Compaq Buys Inacom, Expands Direct Sales

Compaq hopes to improve its total percentage of direct sales in the U.S. from 25 percent to more than 40 percent with its purchase this week of a number of operational assets from Inacom Corp., Omaha, NE.

As part of the $370 million cash agreement, Compaq, Houston, will acquire four of Inacom's major configuration centers in Indianapolis; Omaha, NE; Ontario, CA; and Swedesboro, NJ. It also will acquire a call center in Omaha and “associated e-commerce management and IT resources.” More than 2,500 employees will be transferred from Inacom to Compaq.

Compaq will use the assets to operate a separate, wholly owned subsidiary focusing on direct sales. That subsidiary will be given its own name at the time of the deal's closing, which is expected to take place later this quarter.

“There will be a lot of non-Compaq products sold through these channels, so we will want to keep it at arms length from Compaq,” said Mike Winkler, senior vice president and group general manager of the commercial personal computing group at Compaq, who will be running the new subsidiary. “We want to give it a unique identification.”

Winkler said one of the major benefits of the deal is that it gives Compaq “industry-leading custom configuration” and end-to-end order management and the single point of accountability that its major accounts and small and medium-sized business customers are now demanding.

“Customers want to have a direct relationship with us instead of purchasing products at retail locations,” said Compaq spokesman Alan Hodel. “They also want an expansion of services and products offered by third-party suppliers.”

“By bringing these operations inhouse, we improve our direct capabilities and complement our existing programs such as Partner Direct and Agent programs, through which we ship directly to our customers on behalf of value-added resellers,” Winkler said. “This transaction provides us the ability to better execute our direct strategy.”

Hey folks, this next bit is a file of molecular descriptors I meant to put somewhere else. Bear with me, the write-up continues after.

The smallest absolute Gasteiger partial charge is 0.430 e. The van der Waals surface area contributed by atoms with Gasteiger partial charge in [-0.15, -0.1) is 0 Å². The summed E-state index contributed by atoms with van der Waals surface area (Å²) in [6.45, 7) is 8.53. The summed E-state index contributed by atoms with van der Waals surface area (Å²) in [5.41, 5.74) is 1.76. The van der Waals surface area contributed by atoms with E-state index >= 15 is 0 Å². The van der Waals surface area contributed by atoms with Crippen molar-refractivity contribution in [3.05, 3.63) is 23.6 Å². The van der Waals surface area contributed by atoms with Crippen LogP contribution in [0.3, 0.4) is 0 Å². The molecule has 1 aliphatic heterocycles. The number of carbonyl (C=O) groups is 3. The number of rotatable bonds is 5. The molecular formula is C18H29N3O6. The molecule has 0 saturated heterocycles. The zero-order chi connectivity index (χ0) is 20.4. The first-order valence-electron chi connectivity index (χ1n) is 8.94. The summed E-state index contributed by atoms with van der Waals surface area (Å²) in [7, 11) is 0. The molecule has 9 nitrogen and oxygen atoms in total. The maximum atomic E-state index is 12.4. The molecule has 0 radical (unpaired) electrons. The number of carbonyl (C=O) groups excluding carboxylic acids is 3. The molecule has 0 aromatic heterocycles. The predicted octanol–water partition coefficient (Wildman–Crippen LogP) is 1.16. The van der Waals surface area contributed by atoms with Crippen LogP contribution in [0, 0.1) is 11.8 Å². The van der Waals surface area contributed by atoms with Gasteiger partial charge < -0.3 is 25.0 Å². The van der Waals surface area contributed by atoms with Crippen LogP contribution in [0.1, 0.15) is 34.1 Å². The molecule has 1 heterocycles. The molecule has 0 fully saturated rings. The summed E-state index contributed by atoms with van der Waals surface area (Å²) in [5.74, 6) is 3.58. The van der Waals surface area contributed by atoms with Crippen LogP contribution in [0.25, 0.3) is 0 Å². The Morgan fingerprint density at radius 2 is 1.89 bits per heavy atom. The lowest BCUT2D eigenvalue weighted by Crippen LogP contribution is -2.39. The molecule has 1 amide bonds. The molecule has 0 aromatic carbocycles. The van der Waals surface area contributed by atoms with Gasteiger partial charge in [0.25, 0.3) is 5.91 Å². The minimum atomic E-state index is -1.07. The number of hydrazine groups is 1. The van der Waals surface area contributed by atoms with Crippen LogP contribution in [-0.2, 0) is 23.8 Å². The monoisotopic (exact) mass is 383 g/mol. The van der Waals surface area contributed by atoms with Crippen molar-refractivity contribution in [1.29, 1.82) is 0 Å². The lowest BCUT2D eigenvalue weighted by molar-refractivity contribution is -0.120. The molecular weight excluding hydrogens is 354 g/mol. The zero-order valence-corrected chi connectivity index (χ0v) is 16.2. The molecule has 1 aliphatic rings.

With these additions, customers can place an order over the phone or through Compaq's Web site and then track where it is down to “the level of it being on the UPS truck on their block.” Customers can now track their orders from placement to delivery via the Web and will be able to track the order status for all phases of the product delivery.

In order to provide those features, it needed an outside party that could supply the technology and tools that would improve its direct sales program.

“We found that the complexity of Inacom's options and software was higher than anything we had developed inhouse,” Winkler said. “Those facilities are greater than what any of the manufacturers out there are able to provide.”

Compaq had previously used the Inacom order management software, as do Dell, Hewlett Packard and IBM.

“Those companies will still be able to use it but now they will have to get it from our subsidiary,” Hodel said.

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